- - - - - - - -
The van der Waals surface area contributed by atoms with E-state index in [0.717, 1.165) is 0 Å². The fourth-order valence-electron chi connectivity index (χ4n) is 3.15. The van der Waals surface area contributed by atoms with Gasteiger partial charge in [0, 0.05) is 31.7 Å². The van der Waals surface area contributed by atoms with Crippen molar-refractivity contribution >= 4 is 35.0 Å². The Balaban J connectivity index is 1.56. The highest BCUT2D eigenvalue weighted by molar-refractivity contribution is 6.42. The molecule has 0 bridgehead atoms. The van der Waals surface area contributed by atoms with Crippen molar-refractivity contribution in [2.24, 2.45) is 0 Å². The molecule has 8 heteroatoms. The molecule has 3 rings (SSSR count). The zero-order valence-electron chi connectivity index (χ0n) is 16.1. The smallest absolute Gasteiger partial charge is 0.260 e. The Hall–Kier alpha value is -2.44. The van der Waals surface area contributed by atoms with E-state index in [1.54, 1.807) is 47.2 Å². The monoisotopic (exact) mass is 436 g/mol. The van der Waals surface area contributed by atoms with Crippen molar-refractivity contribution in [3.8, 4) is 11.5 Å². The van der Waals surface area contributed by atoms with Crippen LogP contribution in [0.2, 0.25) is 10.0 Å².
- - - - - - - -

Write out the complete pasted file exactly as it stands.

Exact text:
The van der Waals surface area contributed by atoms with E-state index in [0.717, 1.165) is 0 Å². The fourth-order valence-electron chi connectivity index (χ4n) is 3.15. The van der Waals surface area contributed by atoms with Gasteiger partial charge in [0, 0.05) is 31.7 Å². The van der Waals surface area contributed by atoms with Crippen molar-refractivity contribution >= 4 is 35.0 Å². The Balaban J connectivity index is 1.56. The highest BCUT2D eigenvalue weighted by molar-refractivity contribution is 6.42. The molecule has 0 bridgehead atoms. The van der Waals surface area contributed by atoms with Crippen molar-refractivity contribution in [2.24, 2.45) is 0 Å². The molecule has 8 heteroatoms. The molecule has 3 rings (SSSR count). The zero-order valence-electron chi connectivity index (χ0n) is 16.1. The smallest absolute Gasteiger partial charge is 0.260 e. The Hall–Kier alpha value is -2.44. The van der Waals surface area contributed by atoms with E-state index in [1.54, 1.807) is 47.2 Å². The monoisotopic (exact) mass is 436 g/mol. The van der Waals surface area contributed by atoms with Crippen molar-refractivity contribution in [3.8, 4) is 11.5 Å². The van der Waals surface area contributed by atoms with Crippen LogP contribution in [0.2, 0.25) is 10.0 Å².